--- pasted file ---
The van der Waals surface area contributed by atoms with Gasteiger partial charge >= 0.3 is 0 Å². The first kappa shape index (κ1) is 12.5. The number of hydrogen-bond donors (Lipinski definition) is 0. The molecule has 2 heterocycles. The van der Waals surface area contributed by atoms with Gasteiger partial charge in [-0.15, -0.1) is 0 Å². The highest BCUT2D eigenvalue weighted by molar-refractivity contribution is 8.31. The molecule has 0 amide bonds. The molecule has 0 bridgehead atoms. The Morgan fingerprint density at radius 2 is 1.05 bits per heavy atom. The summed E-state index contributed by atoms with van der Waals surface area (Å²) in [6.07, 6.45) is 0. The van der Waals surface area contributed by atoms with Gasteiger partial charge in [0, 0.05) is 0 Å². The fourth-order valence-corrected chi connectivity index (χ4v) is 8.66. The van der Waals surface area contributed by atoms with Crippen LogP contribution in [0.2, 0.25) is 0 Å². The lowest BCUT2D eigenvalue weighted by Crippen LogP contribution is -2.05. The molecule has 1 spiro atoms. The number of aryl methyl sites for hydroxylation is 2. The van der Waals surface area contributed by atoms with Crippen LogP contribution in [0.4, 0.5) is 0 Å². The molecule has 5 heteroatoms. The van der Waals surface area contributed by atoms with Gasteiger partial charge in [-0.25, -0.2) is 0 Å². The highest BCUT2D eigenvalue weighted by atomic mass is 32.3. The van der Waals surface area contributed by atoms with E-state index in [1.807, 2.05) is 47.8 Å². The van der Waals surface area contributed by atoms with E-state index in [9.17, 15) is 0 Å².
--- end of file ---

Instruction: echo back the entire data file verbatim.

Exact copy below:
The van der Waals surface area contributed by atoms with Gasteiger partial charge >= 0.3 is 0 Å². The first kappa shape index (κ1) is 12.5. The number of hydrogen-bond donors (Lipinski definition) is 0. The molecule has 2 heterocycles. The van der Waals surface area contributed by atoms with Gasteiger partial charge in [-0.15, -0.1) is 0 Å². The highest BCUT2D eigenvalue weighted by molar-refractivity contribution is 8.31. The molecule has 0 amide bonds. The molecule has 0 bridgehead atoms. The Morgan fingerprint density at radius 2 is 1.05 bits per heavy atom. The summed E-state index contributed by atoms with van der Waals surface area (Å²) in [6.07, 6.45) is 0. The van der Waals surface area contributed by atoms with Gasteiger partial charge in [0, 0.05) is 0 Å². The fourth-order valence-corrected chi connectivity index (χ4v) is 8.66. The van der Waals surface area contributed by atoms with Crippen LogP contribution in [0.2, 0.25) is 0 Å². The lowest BCUT2D eigenvalue weighted by Crippen LogP contribution is -2.05. The molecule has 1 spiro atoms. The number of aryl methyl sites for hydroxylation is 2. The van der Waals surface area contributed by atoms with Crippen LogP contribution in [0.4, 0.5) is 0 Å². The molecule has 5 heteroatoms. The van der Waals surface area contributed by atoms with Gasteiger partial charge in [-0.25, -0.2) is 0 Å². The highest BCUT2D eigenvalue weighted by atomic mass is 32.3. The van der Waals surface area contributed by atoms with E-state index in [1.807, 2.05) is 47.8 Å². The van der Waals surface area contributed by atoms with E-state index in [9.17, 15) is 0 Å².